• Reconstitute the PEGLYTE into 4 L as directed
    • You may take Gravol before starting the bowel preparation; you can refrigerate the prep and also add some lemon juice to the prep to a make it more palatable and drink from a straw.
  • At 2 PM the day before the test: take 4 Dulcolax tablets with 1 glass of water.  Drink 3 LITRES of the PEGLYTE between 4PM-10 PM.  You may have additional clear fluids until bedtime.  On the day of the procedure, finish the 4th LITRE (about 4 glasses) of PEGLYTE between 4-6 hours before the appointment time.  
  • It is important to have this “split bowel preparation” as studies have shown a cleaner bowel preparation which will allow for better visualization of your colon.
  • You may have additional clear fluids up to 4 hours before your test.
  • You can take your prescribed medications (as outlined by your doctor) with a small sip of water up until 2 hours prior to the procedure.  Take only the essential medications (e.g. anti-seizure medications, blood pressure medications, etc).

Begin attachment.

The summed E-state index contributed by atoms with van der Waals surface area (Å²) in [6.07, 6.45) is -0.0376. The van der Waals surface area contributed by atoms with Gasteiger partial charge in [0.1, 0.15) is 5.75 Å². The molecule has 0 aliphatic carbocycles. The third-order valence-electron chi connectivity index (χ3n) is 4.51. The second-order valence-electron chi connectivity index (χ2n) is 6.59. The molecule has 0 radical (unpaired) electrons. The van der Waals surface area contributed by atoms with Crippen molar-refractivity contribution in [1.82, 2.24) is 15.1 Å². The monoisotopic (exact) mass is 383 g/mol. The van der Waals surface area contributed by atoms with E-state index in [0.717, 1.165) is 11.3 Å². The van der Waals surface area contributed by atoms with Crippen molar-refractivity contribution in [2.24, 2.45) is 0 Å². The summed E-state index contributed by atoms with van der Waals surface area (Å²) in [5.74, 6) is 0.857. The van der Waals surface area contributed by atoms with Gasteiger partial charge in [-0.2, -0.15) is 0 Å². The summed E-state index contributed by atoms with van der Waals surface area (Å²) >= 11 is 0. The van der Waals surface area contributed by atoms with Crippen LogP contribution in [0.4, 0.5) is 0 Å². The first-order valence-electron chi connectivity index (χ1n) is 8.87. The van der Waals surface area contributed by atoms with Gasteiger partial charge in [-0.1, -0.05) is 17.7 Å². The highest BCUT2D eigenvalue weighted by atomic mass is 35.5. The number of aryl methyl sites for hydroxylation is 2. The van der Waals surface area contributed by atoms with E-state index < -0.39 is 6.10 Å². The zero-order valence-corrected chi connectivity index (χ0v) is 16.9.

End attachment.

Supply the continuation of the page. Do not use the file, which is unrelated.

• Arrange for a friend or family member to take you home after the procedure.  We cannot provide sedation unless you have someone to accompany you home.  You cannot drive or operate any heavy machinery for the rest of the day after receiving sedation.
  • You may be asked to adjust the dose of your medications (e.g. insulin/other diabetic medications) – if you have questions, please contact Dr. Sam’s office (416-222-0660).
  • If you are taking blood thinning medications, please check with your prescribing physician if and when these medications can be stopped for the endoscopic procedure.


  • When you arrive for the procedure, you will check-in at the front desk of the endoscopy clinic.
  • You will fill out a questionnaire about your past medical history, previous surgical history and medications and allergies ***PLEASE BRING YOUR LIST OF MEDICATIONS
  • You will meet our nurse.  You will be asked to change into a gown.  Please do not bring any valuable belongings.  Your belongings will be placed under your stretcher.